Yesterday, the local paper ran a front page Associated Press story about the end of the official US war in Iraq. The pictures accompanying the story showed the following narrative: we invaded, Saddam Hussein was toppled, women got to vote, we now go home.
When the war was gearing up in the spring of 2003, I started collecting war propaganda articles about Iraqi women. It was clear that the US military machine, and the mainstream media which aids in disseminating military agitprop, was starting to explore how it would use Iraqi women in its game.
One article I saved is titled, Waiting to Kill Americans. Two veiled Iraqi women, a mother and a daughter, sit in an apartment with AK-47s. The title is ominous. Dark women waiting to kill. But in truth they are simply preparing to defend themselves and their country.
Another article I saved was about prostitutes in Iraq, who were brutally treated under Hussein’s rule. The article focused on how the American liberation of Iraq would supposedly create a better world for Iraq’s prostituted women.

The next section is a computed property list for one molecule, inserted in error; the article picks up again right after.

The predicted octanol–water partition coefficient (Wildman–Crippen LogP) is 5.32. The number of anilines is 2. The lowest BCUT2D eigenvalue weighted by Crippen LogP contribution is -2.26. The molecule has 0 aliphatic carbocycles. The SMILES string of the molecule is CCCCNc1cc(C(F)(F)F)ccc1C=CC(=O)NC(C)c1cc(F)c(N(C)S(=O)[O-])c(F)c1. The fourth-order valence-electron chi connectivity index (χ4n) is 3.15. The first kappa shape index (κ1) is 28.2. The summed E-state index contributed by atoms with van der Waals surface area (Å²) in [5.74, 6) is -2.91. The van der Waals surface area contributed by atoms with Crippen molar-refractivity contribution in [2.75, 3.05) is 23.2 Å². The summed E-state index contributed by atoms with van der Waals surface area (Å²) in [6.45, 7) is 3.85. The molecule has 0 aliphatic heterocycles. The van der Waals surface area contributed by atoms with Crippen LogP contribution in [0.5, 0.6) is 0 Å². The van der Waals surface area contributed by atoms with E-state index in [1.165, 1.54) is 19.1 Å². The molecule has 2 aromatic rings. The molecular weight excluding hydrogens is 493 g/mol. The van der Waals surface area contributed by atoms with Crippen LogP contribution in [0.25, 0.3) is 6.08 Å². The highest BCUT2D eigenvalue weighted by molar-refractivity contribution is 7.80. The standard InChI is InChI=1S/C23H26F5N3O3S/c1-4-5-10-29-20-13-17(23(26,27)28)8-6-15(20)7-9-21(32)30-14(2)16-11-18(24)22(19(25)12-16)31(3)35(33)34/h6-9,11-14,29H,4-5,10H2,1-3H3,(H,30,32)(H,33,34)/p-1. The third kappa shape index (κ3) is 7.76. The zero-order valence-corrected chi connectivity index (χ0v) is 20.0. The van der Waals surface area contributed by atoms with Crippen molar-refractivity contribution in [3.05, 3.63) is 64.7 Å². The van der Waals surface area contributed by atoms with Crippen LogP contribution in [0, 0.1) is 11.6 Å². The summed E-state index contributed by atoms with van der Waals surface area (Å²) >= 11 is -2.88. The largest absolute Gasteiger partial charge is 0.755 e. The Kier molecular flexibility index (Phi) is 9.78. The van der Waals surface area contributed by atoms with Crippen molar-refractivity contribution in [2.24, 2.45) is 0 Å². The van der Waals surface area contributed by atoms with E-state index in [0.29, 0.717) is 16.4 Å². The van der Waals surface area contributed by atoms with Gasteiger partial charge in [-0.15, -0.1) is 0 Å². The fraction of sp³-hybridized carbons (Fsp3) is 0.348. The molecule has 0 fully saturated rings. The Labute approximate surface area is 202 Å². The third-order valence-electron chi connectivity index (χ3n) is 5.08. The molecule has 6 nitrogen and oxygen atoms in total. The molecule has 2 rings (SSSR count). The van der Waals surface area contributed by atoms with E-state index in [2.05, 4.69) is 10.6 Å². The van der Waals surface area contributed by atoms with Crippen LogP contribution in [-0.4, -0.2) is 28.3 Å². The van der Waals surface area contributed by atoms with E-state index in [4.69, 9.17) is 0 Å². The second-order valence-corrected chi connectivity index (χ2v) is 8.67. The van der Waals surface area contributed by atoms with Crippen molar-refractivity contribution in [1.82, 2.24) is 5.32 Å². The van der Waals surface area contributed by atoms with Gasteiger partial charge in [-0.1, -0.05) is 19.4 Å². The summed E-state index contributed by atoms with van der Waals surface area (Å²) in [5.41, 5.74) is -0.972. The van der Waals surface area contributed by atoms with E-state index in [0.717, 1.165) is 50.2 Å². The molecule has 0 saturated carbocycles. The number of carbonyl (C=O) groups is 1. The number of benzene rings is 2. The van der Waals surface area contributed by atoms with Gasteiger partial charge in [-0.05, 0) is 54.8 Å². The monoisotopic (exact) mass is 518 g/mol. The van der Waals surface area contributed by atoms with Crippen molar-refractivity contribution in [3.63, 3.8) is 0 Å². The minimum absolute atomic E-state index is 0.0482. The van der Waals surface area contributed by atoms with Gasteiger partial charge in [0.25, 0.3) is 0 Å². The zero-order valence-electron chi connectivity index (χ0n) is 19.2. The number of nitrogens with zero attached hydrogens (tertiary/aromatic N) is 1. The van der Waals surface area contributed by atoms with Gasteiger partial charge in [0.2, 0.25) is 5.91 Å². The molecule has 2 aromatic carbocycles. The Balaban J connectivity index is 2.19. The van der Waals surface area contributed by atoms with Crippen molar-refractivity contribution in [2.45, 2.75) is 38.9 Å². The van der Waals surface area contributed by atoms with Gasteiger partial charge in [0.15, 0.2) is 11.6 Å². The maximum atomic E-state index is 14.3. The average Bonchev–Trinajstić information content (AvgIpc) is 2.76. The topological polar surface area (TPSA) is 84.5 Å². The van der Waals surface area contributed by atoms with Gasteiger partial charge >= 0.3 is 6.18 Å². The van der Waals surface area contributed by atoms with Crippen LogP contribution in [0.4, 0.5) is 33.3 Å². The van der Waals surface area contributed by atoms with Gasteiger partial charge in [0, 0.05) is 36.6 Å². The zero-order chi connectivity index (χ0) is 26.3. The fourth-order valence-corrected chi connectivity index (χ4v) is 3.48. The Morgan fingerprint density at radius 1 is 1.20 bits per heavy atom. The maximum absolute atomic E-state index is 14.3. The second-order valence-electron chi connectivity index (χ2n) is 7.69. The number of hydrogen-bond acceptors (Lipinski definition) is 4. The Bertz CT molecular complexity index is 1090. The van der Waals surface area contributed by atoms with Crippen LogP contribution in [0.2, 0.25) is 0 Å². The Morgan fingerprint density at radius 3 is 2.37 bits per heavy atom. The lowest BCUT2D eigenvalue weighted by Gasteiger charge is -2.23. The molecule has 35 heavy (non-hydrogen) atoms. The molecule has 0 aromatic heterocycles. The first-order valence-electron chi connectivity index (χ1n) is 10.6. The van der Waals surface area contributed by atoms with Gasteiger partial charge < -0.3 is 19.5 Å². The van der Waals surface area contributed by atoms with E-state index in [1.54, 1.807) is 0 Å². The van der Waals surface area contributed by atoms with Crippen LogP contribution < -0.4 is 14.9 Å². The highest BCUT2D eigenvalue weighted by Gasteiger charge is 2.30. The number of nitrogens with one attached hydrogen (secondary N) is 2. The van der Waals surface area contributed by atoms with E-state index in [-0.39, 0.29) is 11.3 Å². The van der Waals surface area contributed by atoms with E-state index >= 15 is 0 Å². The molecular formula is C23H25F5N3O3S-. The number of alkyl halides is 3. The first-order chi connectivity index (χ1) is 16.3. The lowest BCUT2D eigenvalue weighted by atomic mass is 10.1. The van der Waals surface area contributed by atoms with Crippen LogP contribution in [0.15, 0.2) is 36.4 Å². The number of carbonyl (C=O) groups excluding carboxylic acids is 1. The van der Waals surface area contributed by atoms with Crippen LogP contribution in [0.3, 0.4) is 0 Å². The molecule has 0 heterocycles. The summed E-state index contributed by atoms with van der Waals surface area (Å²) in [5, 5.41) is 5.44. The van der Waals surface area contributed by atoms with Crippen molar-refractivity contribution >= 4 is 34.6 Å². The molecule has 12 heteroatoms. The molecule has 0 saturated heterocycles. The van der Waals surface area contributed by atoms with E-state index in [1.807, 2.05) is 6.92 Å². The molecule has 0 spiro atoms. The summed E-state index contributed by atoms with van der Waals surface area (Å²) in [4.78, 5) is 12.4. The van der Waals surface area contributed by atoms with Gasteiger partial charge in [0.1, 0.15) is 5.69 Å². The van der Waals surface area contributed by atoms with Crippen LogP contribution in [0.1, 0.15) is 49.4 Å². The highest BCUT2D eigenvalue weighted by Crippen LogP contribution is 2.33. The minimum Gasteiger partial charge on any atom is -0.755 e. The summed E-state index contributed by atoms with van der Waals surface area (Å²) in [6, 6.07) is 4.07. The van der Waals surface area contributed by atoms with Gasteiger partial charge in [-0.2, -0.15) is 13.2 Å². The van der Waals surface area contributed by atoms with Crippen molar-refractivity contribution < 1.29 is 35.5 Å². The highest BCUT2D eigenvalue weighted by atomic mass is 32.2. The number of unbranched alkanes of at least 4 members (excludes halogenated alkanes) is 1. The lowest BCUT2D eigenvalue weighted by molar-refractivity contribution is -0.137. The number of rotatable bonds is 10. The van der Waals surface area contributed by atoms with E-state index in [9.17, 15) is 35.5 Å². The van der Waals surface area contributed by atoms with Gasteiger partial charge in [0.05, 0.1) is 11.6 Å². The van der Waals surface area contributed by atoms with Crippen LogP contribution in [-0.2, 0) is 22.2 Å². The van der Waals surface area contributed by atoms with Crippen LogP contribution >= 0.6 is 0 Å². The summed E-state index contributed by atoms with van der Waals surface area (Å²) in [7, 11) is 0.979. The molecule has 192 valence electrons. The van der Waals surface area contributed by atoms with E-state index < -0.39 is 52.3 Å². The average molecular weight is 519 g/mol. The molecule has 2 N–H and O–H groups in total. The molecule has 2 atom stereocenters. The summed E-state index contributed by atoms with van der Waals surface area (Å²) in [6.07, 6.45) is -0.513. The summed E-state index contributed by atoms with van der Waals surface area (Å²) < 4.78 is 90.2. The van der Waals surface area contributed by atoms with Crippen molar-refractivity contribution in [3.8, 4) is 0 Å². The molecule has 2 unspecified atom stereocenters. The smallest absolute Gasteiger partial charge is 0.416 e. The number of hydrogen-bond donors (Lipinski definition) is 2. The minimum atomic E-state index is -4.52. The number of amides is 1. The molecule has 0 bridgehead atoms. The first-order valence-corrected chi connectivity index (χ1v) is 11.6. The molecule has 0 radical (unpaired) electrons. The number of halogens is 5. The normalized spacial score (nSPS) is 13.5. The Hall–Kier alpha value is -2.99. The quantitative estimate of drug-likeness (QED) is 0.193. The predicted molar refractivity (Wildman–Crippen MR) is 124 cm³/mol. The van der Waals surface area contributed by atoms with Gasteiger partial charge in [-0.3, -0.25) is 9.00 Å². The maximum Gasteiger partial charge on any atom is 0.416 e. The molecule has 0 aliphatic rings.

In Western culture, our vision of women is still focused through the Christian dichotomy of the madonna and the whore. And through that lens, we found both in Iraq: the darkly shrouded, innocent mother/madonna manipulated in her loyalties by her father/sons, and the whore. With this vision, American men and women quickly rallied to save the women of Iraq. Racism, sexism, and stereotypes born of Christian ideology were wrapped up together to sustain the assault on Iraq long after the original impetus for the war faded from memory.
The majority of Americans have never imagined that their image of Iraqi women is a politicized fiction written up by the war propaganda machine. This is our narrative: we invaded, tyranny was toppled, women were liberated, we now go home.
Now, some truth: